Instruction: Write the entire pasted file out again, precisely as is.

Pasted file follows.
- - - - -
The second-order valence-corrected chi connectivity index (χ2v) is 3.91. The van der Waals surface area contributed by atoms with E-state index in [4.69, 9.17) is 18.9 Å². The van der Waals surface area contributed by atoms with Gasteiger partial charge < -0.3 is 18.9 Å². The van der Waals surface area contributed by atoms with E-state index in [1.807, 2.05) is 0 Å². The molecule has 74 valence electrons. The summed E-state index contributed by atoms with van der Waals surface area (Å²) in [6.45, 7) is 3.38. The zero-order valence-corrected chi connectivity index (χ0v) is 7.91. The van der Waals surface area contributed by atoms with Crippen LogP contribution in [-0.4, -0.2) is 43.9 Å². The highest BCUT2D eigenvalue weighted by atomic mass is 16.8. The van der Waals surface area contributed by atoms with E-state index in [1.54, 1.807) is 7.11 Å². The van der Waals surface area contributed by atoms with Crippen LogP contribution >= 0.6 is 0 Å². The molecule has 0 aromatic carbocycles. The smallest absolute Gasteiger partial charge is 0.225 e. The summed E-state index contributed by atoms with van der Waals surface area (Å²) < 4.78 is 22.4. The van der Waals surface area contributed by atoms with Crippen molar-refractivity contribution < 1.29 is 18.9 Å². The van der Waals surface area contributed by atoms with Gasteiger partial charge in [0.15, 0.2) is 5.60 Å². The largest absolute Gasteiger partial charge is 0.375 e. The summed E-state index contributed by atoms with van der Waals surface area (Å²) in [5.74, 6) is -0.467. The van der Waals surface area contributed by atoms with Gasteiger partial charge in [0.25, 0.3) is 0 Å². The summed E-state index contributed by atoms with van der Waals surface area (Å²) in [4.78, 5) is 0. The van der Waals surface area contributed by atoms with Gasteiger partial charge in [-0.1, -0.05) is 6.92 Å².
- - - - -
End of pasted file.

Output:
The second-order valence-corrected chi connectivity index (χ2v) is 3.91. The van der Waals surface area contributed by atoms with E-state index in [4.69, 9.17) is 18.9 Å². The van der Waals surface area contributed by atoms with Gasteiger partial charge < -0.3 is 18.9 Å². The van der Waals surface area contributed by atoms with E-state index in [1.807, 2.05) is 0 Å². The molecule has 74 valence electrons. The summed E-state index contributed by atoms with van der Waals surface area (Å²) in [6.45, 7) is 3.38. The zero-order valence-corrected chi connectivity index (χ0v) is 7.91. The van der Waals surface area contributed by atoms with Crippen LogP contribution in [-0.4, -0.2) is 43.9 Å². The highest BCUT2D eigenvalue weighted by atomic mass is 16.8. The van der Waals surface area contributed by atoms with E-state index in [1.54, 1.807) is 7.11 Å². The van der Waals surface area contributed by atoms with Crippen LogP contribution >= 0.6 is 0 Å². The molecule has 0 aromatic carbocycles. The smallest absolute Gasteiger partial charge is 0.225 e. The summed E-state index contributed by atoms with van der Waals surface area (Å²) < 4.78 is 22.4. The van der Waals surface area contributed by atoms with Crippen molar-refractivity contribution < 1.29 is 18.9 Å². The van der Waals surface area contributed by atoms with Gasteiger partial charge in [0.15, 0.2) is 5.60 Å². The largest absolute Gasteiger partial charge is 0.375 e. The summed E-state index contributed by atoms with van der Waals surface area (Å²) in [5.74, 6) is -0.467. The van der Waals surface area contributed by atoms with Gasteiger partial charge in [0.25, 0.3) is 0 Å². The summed E-state index contributed by atoms with van der Waals surface area (Å²) in [4.78, 5) is 0. The van der Waals surface area contributed by atoms with Gasteiger partial charge in [-0.1, -0.05) is 6.92 Å².